Richard Murphy, Tax Research LLP

“This, of course, is Green Quantitative Easing  where money is created, in exactly the same way that it was to bail out the banks to the tune of £375 billion, but  this money is instead used to finance investment in the UK economy.  This might be investment in infrastructure such as transport, hospitals, schools and new energy systems, or investment through a Green Investment Bank in partnering British business in creating new opportunities in this country for the benefit of our economy. This is not money that will, in that case,  leave the UK economy: the whole purpose of this activity is to invest as much as possible of the money in this country, and for the long-term to make a return for us all.”


Matt King, Credit Strategist at Citi Group

“Germans make the point that QE just puts off necessary reforms. I’m very sympathetic to that view,” says Mr King at Citigroup. “We’re in a period when investment should be high. People should be saying: ‘I can do something useful with all the cheap money and put it into the real economy.’ But the investment we’re seeing is very disappointing. In the energy sector it is actually being cut.”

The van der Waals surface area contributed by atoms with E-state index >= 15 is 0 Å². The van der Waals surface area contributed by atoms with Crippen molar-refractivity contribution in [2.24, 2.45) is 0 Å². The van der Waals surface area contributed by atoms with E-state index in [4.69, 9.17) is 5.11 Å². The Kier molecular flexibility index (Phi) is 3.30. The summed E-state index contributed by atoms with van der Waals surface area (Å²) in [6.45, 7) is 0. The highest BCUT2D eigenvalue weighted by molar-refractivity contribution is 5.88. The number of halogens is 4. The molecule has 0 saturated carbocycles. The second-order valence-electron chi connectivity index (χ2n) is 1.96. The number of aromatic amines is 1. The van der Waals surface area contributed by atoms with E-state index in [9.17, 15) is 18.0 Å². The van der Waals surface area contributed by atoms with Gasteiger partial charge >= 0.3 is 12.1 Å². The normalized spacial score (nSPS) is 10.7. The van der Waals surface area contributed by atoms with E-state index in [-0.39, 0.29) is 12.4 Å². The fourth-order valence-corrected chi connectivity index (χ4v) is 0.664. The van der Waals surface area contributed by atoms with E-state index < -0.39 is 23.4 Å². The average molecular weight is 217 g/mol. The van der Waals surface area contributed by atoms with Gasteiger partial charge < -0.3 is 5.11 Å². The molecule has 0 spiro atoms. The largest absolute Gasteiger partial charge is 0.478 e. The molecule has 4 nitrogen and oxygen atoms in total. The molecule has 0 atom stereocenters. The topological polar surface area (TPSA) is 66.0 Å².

Felix Nugee and Johnathan Hazel, Wilberforce Society at University of Cambridge

“An ideal solution, then, would marry the efficacy of fiscal policy at the ZLB with the efficient design of monetary policy. Our argument – and the next part of this paper – is that the proposal of helicopter money can unite these two objectives.”


Paul Serfaty, Director of Asian Capital Partners, Hong Kong

“There is nothing ‘Keynesian’ about using central bank money to buy financial assets as a putative substitute for shortfalls in aggregate demand. Indeed, the failure of this policy to bring about significant multiplier effects, and the pooling of cash in banking and corporate coffers, shows how poor a substitute it is for what Keynes himself recommended: that government should spend directly on capital works, putting cash in the pockets of the employee-consumer, thus driving demand.”